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I know I can execute the current file, lets say a bash file, with :! bash %. But what can I do if I want to execute the current file in a different directory (such as the location of the current file) than the current vim working directory. I know that I could change to the working directory of the current file by :cd %:p:h and then execute the file but then I would need to jump back again.

Would really appreciate any help.

  • cd to the interesting directory inside the script? – lcd047 Jun 16 '15 at 4:38
  • yeah sure could do that but I would like to avoid to hard code the location since I will need to execute it on another machine – DUWUDA Jun 16 '15 at 4:42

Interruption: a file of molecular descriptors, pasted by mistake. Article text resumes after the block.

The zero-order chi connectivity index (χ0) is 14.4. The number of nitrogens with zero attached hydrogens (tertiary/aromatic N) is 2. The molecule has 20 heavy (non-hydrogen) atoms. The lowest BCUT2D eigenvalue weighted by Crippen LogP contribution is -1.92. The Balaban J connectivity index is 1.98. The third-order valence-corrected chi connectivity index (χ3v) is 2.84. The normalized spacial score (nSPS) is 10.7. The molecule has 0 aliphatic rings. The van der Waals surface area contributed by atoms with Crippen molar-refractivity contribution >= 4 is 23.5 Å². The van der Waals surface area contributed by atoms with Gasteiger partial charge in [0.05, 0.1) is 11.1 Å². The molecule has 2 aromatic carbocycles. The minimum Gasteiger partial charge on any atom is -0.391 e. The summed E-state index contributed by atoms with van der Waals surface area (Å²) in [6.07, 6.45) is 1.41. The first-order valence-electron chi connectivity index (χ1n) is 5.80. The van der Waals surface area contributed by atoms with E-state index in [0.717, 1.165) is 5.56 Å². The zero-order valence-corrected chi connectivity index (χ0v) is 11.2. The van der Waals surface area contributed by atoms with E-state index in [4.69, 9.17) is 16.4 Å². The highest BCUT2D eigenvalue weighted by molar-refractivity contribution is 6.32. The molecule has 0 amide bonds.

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There are various possibilities, but I think you'd either have to jump back (cd -), or execute the command in a subshell; e.g.:

:! cd somedir; bash ~-/% ; cd -

:! bash -c 'cd somedir ; bash ~-/%'
  • thanks a lo t! ':cd %:p:h ; bash %:t ; cd -' works as I hoped – DUWUDA Jun 16 '15 at 7:56
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Thanks for the hint from the other answer here. It largely works. But keep typing all those ":cd ...; bash ...; cd -" MULTIPLE TIMES are so bothersome.

In my case, I was going to do a bunch of shell commands. More precisely, I started my vim in repo_foo, AND also open some files in helper repo_bar. Later I realized I would need to do several git commands in that helper repo_bar. I ended up shell out to the repo_bar's directory, by:

:!cd %:p:h; bash

I do NOT need to do cd - to go back to my original working directory, because when I later exit the sub-shell, it will automatically go back to the parent shell with the original working directory intact.

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